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Taiko Drumming in a Different Light

Imagine sitting in anticipation for a performance. The room is dark and all is quiet. You know what’s about to happen, but you’re not quite sure what to expect as this is your first time ever having witnessed a traditional performance. Suddenly, a loud bang of a bellowing drum demands your attention. The next thing you know, you are overcome with a sense of wonder and enjoyment as the ensemble of drums play out a wonderful story before you, and you remain captivated, never wanting the drumming to stop.

This was my experience while watching the brilliant performance of the Zuiho Taiko Drummers.

Taiko Drumming is generally known as an ancient form of percussion playing with a set of drums that tend to range in size, and is performed with specific choreographed motion.

I was formally introduced to the Zuiho Taiko Drumming group with a documentary that captured their everyday lives and common struggle to master the art of Taiko Drumming. I learned that they are actually a group of performers with mental disabilities that, instead of living in a care facility, they work to integrate themselves into society by living on their own, with the additional support of neighbors and care-professionals. That being said, their dream is to be able to achieve happiness thorough sustaining a family and finding their way as strong individuals. The drummers find strength in their drumming - the one thing they are 100% sure to give their full effort in without letting their mental disability get in the way. For me, this is the ordinary trying to doing something extraordinary because it exhibits a kind of dedication and passion that those without mental disabilities may not ever be able to relate to, much less exhibit themselves. The willingness to work hard and prove to others that, despite this label of being "disabled" there is something that they can persevere in.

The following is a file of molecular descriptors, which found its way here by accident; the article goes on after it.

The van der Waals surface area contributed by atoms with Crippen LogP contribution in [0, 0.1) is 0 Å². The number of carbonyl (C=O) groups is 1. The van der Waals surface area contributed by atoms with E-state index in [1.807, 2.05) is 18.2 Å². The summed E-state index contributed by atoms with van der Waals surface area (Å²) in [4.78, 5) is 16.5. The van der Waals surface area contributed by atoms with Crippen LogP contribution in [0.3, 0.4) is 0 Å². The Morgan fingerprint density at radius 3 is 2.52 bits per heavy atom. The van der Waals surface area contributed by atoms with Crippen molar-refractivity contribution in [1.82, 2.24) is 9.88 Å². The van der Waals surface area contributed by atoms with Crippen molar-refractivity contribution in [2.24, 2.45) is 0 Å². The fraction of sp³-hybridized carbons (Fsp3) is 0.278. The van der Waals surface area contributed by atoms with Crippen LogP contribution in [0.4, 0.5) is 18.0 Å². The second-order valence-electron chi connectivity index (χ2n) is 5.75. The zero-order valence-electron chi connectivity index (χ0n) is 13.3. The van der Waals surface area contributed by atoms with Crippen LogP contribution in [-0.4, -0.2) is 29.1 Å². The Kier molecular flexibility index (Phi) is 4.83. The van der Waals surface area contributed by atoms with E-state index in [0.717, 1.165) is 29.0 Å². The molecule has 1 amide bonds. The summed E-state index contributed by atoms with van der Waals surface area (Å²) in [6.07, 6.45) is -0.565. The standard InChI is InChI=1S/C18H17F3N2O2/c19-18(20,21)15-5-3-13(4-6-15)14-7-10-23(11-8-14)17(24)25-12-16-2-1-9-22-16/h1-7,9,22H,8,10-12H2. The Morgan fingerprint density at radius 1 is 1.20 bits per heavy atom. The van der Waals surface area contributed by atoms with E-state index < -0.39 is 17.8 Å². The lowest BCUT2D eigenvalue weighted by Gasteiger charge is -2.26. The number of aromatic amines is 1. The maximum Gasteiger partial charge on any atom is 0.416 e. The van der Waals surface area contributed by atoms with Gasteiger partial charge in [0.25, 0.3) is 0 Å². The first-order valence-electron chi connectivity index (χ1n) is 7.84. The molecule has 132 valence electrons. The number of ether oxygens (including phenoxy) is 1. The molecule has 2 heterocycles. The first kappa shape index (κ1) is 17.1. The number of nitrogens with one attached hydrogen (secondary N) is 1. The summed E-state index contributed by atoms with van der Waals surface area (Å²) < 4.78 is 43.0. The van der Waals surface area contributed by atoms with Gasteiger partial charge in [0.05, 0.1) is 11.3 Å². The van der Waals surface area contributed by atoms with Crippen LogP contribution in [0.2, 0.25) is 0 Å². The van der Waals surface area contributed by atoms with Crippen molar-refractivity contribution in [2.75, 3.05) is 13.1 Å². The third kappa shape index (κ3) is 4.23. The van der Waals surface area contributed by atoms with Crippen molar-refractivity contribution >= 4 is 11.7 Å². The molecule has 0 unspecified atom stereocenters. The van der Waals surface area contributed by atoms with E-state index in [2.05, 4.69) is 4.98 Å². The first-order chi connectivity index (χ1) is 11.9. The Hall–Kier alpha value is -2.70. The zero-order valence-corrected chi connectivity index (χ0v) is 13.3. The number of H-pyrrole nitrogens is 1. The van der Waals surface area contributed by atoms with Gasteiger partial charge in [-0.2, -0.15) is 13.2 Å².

After having watched the documentary, I had the chance to see the group perform live. There was something magical that happened. Despite my language barrier and despite their disabilities, I was able to fully enjoy the music and the enthusiasm displayed by these wonderful individuals. The rhythmic beat of the drums synchronized with my emotions and my heart, and I was moved to feel their excitement, their rush of energy. It's amazing that a traditional medium such as Taiko Drumming could connect us in such a way.



This got me thinking more about the ways in which Japan functions as a society. First off, I can’t speak with authority on any issues related to society and disabilities; I can only give my opinion, and because of this experience, I am motivated to share my thoughts on what I have seen and think. Therefore, the comparisons I am making here between Japan and the U.S. are limited to my personal account only.

Now, there are various things that I've noticed while in Tokyo. For example, it seems that the entire city is mapped out with a special pathway for those with visual impairment so that they can walk - a yellow strip with embossed spheres fit into a particular pattern that indicates at what part of the sidewalk they are. So, for example, there are different embossed designs for when they are walking along a straight path and when they come to an intersection. Furthermore, I've also noticed the braille system on the top of soda cans.

It's these little things that make me think more and more about how Japan takes care of, in these examples, those with visual impairments, and in general, those with disabilities. Though I have yet to look further into it, it's still an interesting thing to notice because of the difference it highlights. Major cities, such as New York City, do not seem to have anything in terms of a special walk-way in place, but they do use the braille system fairly often, and I am sure there are specific rules and regulations to assist them that are similar to that of Japan.

While I can't draw conclusions in regards to which is better, I can say that I am fond of that specific method the Japanese have in terms of commuting in Tokyo. Way to go!




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